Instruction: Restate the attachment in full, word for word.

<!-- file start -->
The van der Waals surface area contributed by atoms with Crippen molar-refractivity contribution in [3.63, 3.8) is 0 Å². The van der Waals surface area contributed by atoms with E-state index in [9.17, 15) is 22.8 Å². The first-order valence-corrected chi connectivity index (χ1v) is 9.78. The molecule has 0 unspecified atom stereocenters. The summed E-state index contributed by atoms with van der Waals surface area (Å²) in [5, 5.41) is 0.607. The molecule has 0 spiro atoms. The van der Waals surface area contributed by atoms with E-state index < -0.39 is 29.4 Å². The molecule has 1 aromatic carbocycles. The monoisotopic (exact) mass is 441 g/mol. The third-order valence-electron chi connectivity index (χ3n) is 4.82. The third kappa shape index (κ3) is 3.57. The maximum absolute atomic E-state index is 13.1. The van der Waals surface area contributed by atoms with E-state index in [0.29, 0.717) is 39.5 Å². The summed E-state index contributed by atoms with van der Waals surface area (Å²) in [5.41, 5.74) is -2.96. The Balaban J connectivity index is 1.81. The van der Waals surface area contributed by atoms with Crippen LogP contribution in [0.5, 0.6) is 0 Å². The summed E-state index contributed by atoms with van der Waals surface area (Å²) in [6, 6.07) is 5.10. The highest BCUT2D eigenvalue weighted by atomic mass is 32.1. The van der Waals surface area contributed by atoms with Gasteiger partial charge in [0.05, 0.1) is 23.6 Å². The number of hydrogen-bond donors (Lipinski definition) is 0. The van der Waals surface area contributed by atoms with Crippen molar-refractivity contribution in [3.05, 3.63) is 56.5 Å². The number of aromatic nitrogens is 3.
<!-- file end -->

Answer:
The van der Waals surface area contributed by atoms with Crippen molar-refractivity contribution in [3.63, 3.8) is 0 Å². The van der Waals surface area contributed by atoms with E-state index in [9.17, 15) is 22.8 Å². The first-order valence-corrected chi connectivity index (χ1v) is 9.78. The molecule has 0 unspecified atom stereocenters. The summed E-state index contributed by atoms with van der Waals surface area (Å²) in [5, 5.41) is 0.607. The molecule has 0 spiro atoms. The van der Waals surface area contributed by atoms with E-state index < -0.39 is 29.4 Å². The molecule has 1 aromatic carbocycles. The monoisotopic (exact) mass is 441 g/mol. The third-order valence-electron chi connectivity index (χ3n) is 4.82. The third kappa shape index (κ3) is 3.57. The maximum absolute atomic E-state index is 13.1. The van der Waals surface area contributed by atoms with E-state index in [0.29, 0.717) is 39.5 Å². The summed E-state index contributed by atoms with van der Waals surface area (Å²) in [5.41, 5.74) is -2.96. The Balaban J connectivity index is 1.81. The van der Waals surface area contributed by atoms with Crippen LogP contribution in [0.5, 0.6) is 0 Å². The summed E-state index contributed by atoms with van der Waals surface area (Å²) in [6, 6.07) is 5.10. The highest BCUT2D eigenvalue weighted by atomic mass is 32.1. The van der Waals surface area contributed by atoms with Gasteiger partial charge in [0.05, 0.1) is 23.6 Å². The number of hydrogen-bond donors (Lipinski definition) is 0. The van der Waals surface area contributed by atoms with Crippen molar-refractivity contribution in [3.05, 3.63) is 56.5 Å². The number of aromatic nitrogens is 3.